The One with the LaCroix
Savannah's Quick Sip : Part 3
This blog is dedicated to our beloved LaCroix, the sponsored (not really, although @lacroixwater, we wish it were) drink of Astra Digital. And I like to think of this popular, sparkling water line-up of flavors as a dysfunctional family – the LaCroix Family. A lineage of three young siblings and a cousin who lives with them, their mother, an aunt and uncle, and the grandmother. This concept was somehow strangely obvious to me – of COURSE Cran-Raspberry is Key Lime’s problematic nephew with a deadbeat dad, I mean who ELSE would he be?? There’s something about giving personalities to inanimate objects that’s really enjoyable… So without further adieu, I give you the lowdown on these mysterious essence-filled beverages, my officemates who have the dirt on the family of 8 dramatic flavors, and the marketing endeavors they inspire. Please welcome the LaCroixs…
I was iffy upon my first confrontation with Lime LaCroix. I’ve been scarred one too many times by lime-infused alcohol, so I was treading very lightly and avoiding her for weeks. But the time came for us to introduce ourselves, and I was pleasantly surprised. Lime is the matriarch of the LaCroixs, the Grandmother. She’s tart because of her debacle of a family, but she has to keep her beloved children and grandchildren in line, so she’s also feisty and electric. She’s the kind of grandmother who (much like a lime wedge) is often seen with a cocktail. And even though Lauren thinks Lime is “trying to be Sprite, but failing,” she is a queen, an OG.
Lemon was the first LaCroix flavor I’d ever tried about a year or two ago. I didn’t even really want her, I was just being a typical parasitic kid and pillaging my mom’s personal stash of favorite snacks and drinks. And I immediately regretted my ransacking. It tasted like when you fill your cup at McDonald’s and, unbeknownst to you, you get straight carbonated water with just a singular bubble of a ghost of flavoring. I didn’t get it.
But I have a more sophisticated palate now, and I can appreciate the refined beauty of Lemon. She’s the cougar of the LaCroix family. The stunning, 57-year-old, single aunt who sneaks the kids alcohol. The one that comes back home once a year, and when she does, the whole town knows and forgets how to act. She’s bright and classy and her can is the color of a zero-grade canary diamond. Aunt Lemon is a Hall-of-Famer for sure.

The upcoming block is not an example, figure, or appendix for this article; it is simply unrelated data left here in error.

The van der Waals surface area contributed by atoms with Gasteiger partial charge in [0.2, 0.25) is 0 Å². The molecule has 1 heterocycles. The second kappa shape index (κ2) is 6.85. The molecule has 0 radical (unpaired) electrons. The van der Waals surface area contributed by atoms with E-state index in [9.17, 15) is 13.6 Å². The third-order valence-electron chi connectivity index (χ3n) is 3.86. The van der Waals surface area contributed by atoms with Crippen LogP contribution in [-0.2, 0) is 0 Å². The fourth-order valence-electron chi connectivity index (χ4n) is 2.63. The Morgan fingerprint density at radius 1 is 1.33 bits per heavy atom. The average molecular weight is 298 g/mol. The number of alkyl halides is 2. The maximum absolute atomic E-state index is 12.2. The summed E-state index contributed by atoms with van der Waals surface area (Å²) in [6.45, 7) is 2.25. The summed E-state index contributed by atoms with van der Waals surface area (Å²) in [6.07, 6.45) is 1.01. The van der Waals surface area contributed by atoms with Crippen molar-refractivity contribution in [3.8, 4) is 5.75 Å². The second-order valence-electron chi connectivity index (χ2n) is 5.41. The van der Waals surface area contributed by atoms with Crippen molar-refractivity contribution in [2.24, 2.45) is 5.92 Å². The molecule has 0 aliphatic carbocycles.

At first glance, I thought Pamplemousse sounded like an infection that only British people get. “Oi bruv, looks like y’got a spot o’ the pamplemousse!” Disgusting… But then at second glance, I realized the word Pamplemousse might be French, and my suspicion was confirmed when Constance said it’s her favorite flavor – she’s our intern from Bordeaux. (I applaud your patriotism, Constance.) Turns out pamplemousse is actually grapefruit, which is another motive for why I had my reservations. For some reason, grapefruit has been given an illusion of luxury. It’s the fruit of wealthy, minimalist people who wear a lot of white and eat half a grapefruit with a spoon for breakfast. Who the hell does that? I’ll tell you who. Psychopaths, and probably Elon Musk.
When I was younger, my Mama and Grandmama always made ambrosia during the summer to try to distract from the ungodly heat. If you don’t know, ambrosia is sort of like fruit salad, but my family makes it more like a punch and less like a gelatinous mound… Thank God. I knew I didn’t like grapefruit, but every summer I would still eat the ambrosia, foolishly convinced that it would be better this time around. It looked pretty, a colorful concoction of cherries, pineapple, and grapefruit, and my Dad always told me, “ambrosia is the nectar of the Gods.” And how could anyone argue with that? I mean just ask Eve – it’s hard to pass up well-marketed fruit.
But grapefruit aka Pamplemousse isn’t really bad, he’s just an acquired taste. Pamplemousse is the pretentious gay uncle who means well but can’t help but make underhanded remarks about Mom’s living room decor and Dad’s landscaping – and he’s undoubtedly Grandmother’s favorite. You feel kind of snobby with Pamplemousse, but you have to admit, he’s the best looking and the most bubbly of the family.
My hometown is right on the Florida-Georgia line (yep, like the horrendous band who we don’t claim), so the area is a fusion of Georgia’s soul food and swamps with Florida’s seafood and old world beaches. And we love us some Key Lime Pie. In the summer it’s a delicacy, but it has to be just the right consistency and balanced level of lime flavor – not like Jello but not like cheesecake, not too sour but not too sweet. The perfect slice of Key Lime Pie is hard to find. So when I opened the fridge one morning, I did a double-take.